Viacom not only disputes Cablevision's characterization that it has engaged in a “per se” illegal tying arrangement by bundling its networks, but goes on the attack against the plaintiff with a blistering barrage of the many ways that Cablevision has allegedly contradicted itself. As the case goes forward, Cablevision may have to dance around statements made to past courts, the Federal Communications Commission and the Securities and Exchange Commission.
Selena Gomez has struck back at an accusation that she breached a deal to endorse fragrance products.
In reaction to a lawsuit from Adrenalina Inc, the pop star has filed counterclaims alleging $5.2 million in damages. According to her legal papers filed on Wednesday in L.A. Superior Court, Adrenalina promised to pay her a 5 percent royalty with a guaranteed minimum payment of $5.7 million.
The counterclaims says that the promises by Adrenalina turned out to prove meaningless: "As would later be disclosed in public filings, but which was not known to Ms. Gomez or her representatives at the time, Adrenalina was a company with a checkered past and without the wherewithal to fund its financial commitments."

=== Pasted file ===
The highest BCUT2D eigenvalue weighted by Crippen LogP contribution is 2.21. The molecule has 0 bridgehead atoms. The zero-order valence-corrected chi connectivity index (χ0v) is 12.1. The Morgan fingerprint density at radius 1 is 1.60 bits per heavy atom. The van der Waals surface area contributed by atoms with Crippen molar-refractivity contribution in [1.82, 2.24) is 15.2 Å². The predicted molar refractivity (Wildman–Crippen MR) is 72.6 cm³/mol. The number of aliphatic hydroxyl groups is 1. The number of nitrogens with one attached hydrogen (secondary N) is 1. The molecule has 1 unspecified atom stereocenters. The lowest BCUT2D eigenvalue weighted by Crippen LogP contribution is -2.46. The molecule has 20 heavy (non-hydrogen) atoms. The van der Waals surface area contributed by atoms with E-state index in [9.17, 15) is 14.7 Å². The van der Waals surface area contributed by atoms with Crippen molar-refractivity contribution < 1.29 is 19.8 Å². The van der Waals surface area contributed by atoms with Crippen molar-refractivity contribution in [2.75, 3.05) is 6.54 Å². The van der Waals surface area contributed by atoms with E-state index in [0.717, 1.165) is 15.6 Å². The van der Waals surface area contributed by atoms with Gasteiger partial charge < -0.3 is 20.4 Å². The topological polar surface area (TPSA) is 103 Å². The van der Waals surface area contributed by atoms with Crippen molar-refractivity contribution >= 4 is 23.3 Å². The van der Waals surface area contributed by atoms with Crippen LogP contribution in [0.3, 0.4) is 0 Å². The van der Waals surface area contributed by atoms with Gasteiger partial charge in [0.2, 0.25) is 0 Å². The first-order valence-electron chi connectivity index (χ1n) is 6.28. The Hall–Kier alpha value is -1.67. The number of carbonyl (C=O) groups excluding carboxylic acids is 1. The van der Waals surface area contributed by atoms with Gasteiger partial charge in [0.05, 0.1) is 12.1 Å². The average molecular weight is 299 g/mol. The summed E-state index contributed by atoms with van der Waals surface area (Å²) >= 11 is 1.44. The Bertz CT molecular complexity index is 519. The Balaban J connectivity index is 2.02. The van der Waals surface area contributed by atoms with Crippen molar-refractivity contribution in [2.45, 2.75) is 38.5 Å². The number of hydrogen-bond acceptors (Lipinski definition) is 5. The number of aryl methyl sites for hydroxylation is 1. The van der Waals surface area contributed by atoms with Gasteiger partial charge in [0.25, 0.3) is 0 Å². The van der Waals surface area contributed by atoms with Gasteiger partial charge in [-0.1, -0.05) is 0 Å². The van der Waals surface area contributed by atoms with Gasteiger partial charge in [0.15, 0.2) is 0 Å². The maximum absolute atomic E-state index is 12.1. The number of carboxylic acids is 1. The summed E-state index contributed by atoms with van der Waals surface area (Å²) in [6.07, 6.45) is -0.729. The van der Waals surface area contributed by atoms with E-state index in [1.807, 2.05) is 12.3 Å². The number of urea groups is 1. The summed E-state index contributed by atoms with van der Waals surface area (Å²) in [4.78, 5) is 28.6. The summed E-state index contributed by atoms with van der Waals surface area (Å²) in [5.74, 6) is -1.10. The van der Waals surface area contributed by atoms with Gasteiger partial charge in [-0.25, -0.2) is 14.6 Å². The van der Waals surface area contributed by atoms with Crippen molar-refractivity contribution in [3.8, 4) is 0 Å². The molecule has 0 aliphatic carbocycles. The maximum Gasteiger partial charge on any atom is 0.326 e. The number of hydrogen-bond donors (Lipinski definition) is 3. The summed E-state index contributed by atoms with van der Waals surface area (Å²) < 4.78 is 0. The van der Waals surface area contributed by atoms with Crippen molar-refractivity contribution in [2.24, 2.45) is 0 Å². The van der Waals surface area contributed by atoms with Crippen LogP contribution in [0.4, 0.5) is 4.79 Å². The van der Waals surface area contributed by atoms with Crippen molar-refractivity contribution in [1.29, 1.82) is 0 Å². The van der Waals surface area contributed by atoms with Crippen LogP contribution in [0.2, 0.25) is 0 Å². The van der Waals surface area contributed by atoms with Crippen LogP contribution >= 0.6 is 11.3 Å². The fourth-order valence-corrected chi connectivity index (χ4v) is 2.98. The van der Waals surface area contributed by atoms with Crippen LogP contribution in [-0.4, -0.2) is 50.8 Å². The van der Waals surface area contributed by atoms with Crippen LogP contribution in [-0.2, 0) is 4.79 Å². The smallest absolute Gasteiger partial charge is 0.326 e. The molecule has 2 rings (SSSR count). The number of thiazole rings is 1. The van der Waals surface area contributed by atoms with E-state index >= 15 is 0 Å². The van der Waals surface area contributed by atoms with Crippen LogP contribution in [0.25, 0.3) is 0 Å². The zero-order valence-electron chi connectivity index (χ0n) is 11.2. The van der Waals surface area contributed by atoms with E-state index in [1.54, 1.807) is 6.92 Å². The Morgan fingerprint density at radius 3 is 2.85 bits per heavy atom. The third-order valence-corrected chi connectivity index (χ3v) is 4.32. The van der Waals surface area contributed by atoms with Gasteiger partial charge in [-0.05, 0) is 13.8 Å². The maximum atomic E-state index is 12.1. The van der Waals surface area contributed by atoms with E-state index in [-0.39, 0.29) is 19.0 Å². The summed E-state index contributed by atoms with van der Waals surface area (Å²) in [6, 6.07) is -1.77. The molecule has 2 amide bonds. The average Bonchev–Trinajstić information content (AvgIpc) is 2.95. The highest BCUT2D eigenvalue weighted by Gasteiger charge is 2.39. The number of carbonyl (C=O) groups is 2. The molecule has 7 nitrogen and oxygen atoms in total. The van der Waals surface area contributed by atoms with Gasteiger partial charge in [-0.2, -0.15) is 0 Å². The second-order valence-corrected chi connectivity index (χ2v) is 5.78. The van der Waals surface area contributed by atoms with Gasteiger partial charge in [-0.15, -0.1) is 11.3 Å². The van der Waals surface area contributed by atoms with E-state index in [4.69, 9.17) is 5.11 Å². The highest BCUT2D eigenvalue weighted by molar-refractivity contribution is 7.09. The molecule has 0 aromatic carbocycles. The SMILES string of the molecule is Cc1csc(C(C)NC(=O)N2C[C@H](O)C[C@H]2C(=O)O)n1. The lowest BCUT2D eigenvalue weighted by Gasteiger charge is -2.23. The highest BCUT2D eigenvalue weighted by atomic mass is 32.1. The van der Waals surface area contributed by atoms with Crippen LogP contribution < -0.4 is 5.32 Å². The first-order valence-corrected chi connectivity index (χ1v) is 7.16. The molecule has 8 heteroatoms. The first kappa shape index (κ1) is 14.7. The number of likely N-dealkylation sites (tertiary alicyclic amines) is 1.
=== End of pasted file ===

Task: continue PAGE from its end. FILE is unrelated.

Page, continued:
Thanks to new technology, it has become much easier to figure out the source of samples in songs. The tracing technology holds legal ramifications: Now that copyright owners of sound recordings can point to better evidence of their work being used without license, they stand a better shot of proving an infringement. What isn't clear is whether a sample so artfully hidden as to be undetectable without advanced technology is used substantially enough to trigger any liability.
One thing technology will never change is relationships in the music production business.